You are probably wondering, “what happens if I get arrested?” In the criminal law context, an arrest is simply the apprehension and detention of an individual. A detention can be physical or psychological and most commonly results in charges being laid. The police have the common law power to detain individuals for investigative purposes – this is referred to as an “investigative detention”.
In the absence of an arrest warrant, a police officer (or private citizen) may arrest you if you are found committing an offence. Alternatively, a police officer may arrest you if he/she has “reasonable and probable grounds” to believe that you have or are about to commit an indictable offence. What this means in court is that there must have been a “credibly based probability” that you either committed or were about to commit an indictable offence. Otherwise, the Court may deem the arrest unlawful and you may be entitled to relief.
The police have the power to arrest and detain people during the course of criminal investigations. These are extremely important powers as they can have a direct effect on the liberty or freedom of an individual. The Charter provides individuals with certain legal rights in these scenarios. Section 10 of the Charter exists to ensure that individuals facing legal jeopardy are informed of their rights. An individual who is not aware of or informed of their rights is unable to make an informed decision as to whether they should exercise those rights.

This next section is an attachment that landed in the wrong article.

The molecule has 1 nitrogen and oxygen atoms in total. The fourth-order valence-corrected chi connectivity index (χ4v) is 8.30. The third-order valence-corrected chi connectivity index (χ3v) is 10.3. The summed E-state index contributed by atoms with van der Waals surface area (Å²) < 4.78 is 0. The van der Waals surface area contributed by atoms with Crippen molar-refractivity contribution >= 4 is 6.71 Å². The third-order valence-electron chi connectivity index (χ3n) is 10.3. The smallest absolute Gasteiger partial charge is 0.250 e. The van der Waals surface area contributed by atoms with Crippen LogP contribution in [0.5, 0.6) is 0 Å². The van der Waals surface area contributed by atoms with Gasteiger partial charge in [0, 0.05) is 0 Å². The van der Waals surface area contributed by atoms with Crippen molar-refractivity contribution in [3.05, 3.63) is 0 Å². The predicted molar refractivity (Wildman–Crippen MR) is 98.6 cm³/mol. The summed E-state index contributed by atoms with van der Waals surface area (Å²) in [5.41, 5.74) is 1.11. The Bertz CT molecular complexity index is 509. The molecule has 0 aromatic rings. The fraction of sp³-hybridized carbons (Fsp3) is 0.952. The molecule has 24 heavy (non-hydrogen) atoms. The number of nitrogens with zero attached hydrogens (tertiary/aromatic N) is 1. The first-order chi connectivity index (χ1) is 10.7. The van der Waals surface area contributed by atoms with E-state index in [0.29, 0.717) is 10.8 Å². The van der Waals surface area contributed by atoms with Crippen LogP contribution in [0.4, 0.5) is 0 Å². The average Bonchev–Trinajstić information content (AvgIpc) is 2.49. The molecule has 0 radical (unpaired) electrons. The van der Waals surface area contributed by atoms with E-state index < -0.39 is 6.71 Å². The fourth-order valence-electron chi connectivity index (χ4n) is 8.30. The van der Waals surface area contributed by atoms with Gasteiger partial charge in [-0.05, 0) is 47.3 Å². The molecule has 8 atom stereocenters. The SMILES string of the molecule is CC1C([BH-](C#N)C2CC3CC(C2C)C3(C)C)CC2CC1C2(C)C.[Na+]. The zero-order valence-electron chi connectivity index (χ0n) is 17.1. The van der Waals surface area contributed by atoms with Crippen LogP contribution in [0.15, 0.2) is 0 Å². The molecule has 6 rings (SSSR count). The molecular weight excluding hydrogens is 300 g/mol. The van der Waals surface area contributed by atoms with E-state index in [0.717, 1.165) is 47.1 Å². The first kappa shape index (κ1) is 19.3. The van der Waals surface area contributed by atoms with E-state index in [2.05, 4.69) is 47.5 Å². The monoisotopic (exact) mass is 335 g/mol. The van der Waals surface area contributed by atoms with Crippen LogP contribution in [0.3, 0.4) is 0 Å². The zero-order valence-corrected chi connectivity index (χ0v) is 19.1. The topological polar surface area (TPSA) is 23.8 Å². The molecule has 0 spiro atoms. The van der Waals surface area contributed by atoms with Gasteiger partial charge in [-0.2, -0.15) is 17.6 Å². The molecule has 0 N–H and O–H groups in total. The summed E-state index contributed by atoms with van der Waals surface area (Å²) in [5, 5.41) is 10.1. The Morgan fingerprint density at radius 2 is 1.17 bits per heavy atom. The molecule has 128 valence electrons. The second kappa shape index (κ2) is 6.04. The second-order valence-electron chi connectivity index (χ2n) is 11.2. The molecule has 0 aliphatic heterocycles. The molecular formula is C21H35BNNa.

The police must also do their best to ensure that you understand each of the above. Everything we’ve covered so far relates to INFORMATIONAL obligations the police have. If you request to speak with a lawyer, be it duty counsel or otherwise, an IMPLEMENTATIONAL obligation takes effect and the police MUST comply with your request.
The common law recommends that police officers also provide “secondary police cautions”. Think of police officers on television advising suspects, “anything you say or do can be used against you in court”. Secondary police cautions are designed to advise arrestees of their constitutional right to silence and to preserve inculpatory evidence in court. If you make a statement or confession to the police during the course of your arrest, the Crown Attorney must be able to provide that it was voluntary, beyond a reasonable doubt. Secondary cautions assist Crown Attorneys in establishing voluntariness, which may result in your confession being admissible against you in court.
If you have been arrested and detained by the police it is very important that you exercise your constitutional right to silence. This means that you do not provide a statement to the police without first speaking to a criminal lawyer. Anything you say to the police may be used against you in future court proceedings and an experienced criminal lawyer can advise as to whether a police statement will help or hurt you.
Following an arrest, the decision to lay criminal charges depends on the discretion of the police as well as the evidence they have gathered. Evidence can be either physical, documentary or testimonial.